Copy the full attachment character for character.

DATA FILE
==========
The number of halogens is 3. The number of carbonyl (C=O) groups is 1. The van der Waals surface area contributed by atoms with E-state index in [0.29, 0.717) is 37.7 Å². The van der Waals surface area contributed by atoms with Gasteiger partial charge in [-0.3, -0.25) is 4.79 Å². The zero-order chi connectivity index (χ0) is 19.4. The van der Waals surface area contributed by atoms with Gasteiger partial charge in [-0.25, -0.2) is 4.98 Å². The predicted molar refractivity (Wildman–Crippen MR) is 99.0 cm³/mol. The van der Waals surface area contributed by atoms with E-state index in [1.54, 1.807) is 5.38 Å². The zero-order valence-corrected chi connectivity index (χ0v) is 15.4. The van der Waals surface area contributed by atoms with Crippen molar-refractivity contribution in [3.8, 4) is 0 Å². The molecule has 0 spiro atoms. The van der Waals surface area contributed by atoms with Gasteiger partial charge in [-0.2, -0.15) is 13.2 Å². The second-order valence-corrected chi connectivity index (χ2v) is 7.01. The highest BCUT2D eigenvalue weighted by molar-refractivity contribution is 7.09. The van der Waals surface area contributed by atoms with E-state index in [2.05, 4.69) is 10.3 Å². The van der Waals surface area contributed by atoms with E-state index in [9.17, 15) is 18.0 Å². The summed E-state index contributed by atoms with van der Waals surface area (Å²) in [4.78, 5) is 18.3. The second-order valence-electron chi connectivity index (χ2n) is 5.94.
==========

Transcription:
The number of halogens is 3. The number of carbonyl (C=O) groups is 1. The van der Waals surface area contributed by atoms with E-state index in [0.29, 0.717) is 37.7 Å². The van der Waals surface area contributed by atoms with Gasteiger partial charge in [-0.3, -0.25) is 4.79 Å². The zero-order chi connectivity index (χ0) is 19.4. The van der Waals surface area contributed by atoms with Gasteiger partial charge in [-0.25, -0.2) is 4.98 Å². The predicted molar refractivity (Wildman–Crippen MR) is 99.0 cm³/mol. The van der Waals surface area contributed by atoms with E-state index in [1.54, 1.807) is 5.38 Å². The zero-order valence-corrected chi connectivity index (χ0v) is 15.4. The van der Waals surface area contributed by atoms with Crippen molar-refractivity contribution in [3.8, 4) is 0 Å². The molecule has 0 spiro atoms. The van der Waals surface area contributed by atoms with Gasteiger partial charge in [-0.2, -0.15) is 13.2 Å². The second-order valence-corrected chi connectivity index (χ2v) is 7.01. The highest BCUT2D eigenvalue weighted by molar-refractivity contribution is 7.09. The van der Waals surface area contributed by atoms with E-state index in [2.05, 4.69) is 10.3 Å². The van der Waals surface area contributed by atoms with E-state index in [9.17, 15) is 18.0 Å². The summed E-state index contributed by atoms with van der Waals surface area (Å²) in [4.78, 5) is 18.3. The second-order valence-electron chi connectivity index (χ2n) is 5.94.